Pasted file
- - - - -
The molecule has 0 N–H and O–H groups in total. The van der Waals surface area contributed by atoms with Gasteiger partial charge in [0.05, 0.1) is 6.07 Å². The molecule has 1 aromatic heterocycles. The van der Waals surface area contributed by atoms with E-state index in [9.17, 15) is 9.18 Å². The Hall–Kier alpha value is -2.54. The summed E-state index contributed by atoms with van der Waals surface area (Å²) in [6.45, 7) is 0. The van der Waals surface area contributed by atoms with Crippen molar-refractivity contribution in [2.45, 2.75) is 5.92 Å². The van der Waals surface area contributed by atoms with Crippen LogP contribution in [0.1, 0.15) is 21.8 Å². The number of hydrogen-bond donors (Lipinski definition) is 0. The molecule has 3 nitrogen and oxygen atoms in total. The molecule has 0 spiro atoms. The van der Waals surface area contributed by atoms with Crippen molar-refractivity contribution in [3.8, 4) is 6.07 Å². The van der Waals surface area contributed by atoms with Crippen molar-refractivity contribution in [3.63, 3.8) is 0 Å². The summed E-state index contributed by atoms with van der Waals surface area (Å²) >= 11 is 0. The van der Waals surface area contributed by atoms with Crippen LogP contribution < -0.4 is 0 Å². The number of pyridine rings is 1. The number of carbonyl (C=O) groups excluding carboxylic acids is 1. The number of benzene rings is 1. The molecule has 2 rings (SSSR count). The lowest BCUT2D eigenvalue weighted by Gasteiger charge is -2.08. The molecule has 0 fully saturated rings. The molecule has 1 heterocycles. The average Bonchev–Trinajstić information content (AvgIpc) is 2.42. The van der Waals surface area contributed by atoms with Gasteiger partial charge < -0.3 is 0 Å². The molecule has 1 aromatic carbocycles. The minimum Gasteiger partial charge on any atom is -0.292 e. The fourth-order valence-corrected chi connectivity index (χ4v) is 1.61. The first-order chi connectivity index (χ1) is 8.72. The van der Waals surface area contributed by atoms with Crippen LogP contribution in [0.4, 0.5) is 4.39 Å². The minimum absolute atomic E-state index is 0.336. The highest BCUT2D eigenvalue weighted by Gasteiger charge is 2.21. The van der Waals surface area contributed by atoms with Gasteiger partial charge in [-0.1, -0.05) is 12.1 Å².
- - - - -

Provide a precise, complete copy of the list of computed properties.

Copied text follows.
The molecule has 0 N–H and O–H groups in total. The van der Waals surface area contributed by atoms with Gasteiger partial charge in [0.05, 0.1) is 6.07 Å². The molecule has 1 aromatic heterocycles. The van der Waals surface area contributed by atoms with E-state index in [9.17, 15) is 9.18 Å². The Hall–Kier alpha value is -2.54. The summed E-state index contributed by atoms with van der Waals surface area (Å²) in [6.45, 7) is 0. The van der Waals surface area contributed by atoms with Crippen molar-refractivity contribution in [2.45, 2.75) is 5.92 Å². The van der Waals surface area contributed by atoms with Crippen LogP contribution in [0.1, 0.15) is 21.8 Å². The number of hydrogen-bond donors (Lipinski definition) is 0. The molecule has 3 nitrogen and oxygen atoms in total. The molecule has 0 spiro atoms. The van der Waals surface area contributed by atoms with Crippen molar-refractivity contribution in [3.8, 4) is 6.07 Å². The van der Waals surface area contributed by atoms with Crippen molar-refractivity contribution in [3.63, 3.8) is 0 Å². The summed E-state index contributed by atoms with van der Waals surface area (Å²) >= 11 is 0. The van der Waals surface area contributed by atoms with Crippen LogP contribution < -0.4 is 0 Å². The number of pyridine rings is 1. The number of carbonyl (C=O) groups excluding carboxylic acids is 1. The number of benzene rings is 1. The molecule has 2 rings (SSSR count). The lowest BCUT2D eigenvalue weighted by Gasteiger charge is -2.08. The molecule has 0 fully saturated rings. The molecule has 1 heterocycles. The average Bonchev–Trinajstić information content (AvgIpc) is 2.42. The van der Waals surface area contributed by atoms with Gasteiger partial charge < -0.3 is 0 Å². The molecule has 1 aromatic carbocycles. The minimum Gasteiger partial charge on any atom is -0.292 e. The fourth-order valence-corrected chi connectivity index (χ4v) is 1.61. The first-order chi connectivity index (χ1) is 8.72. The van der Waals surface area contributed by atoms with Crippen LogP contribution in [0.4, 0.5) is 4.39 Å². The minimum absolute atomic E-state index is 0.336. The highest BCUT2D eigenvalue weighted by Gasteiger charge is 2.21. The van der Waals surface area contributed by atoms with Gasteiger partial charge in [-0.1, -0.05) is 12.1 Å².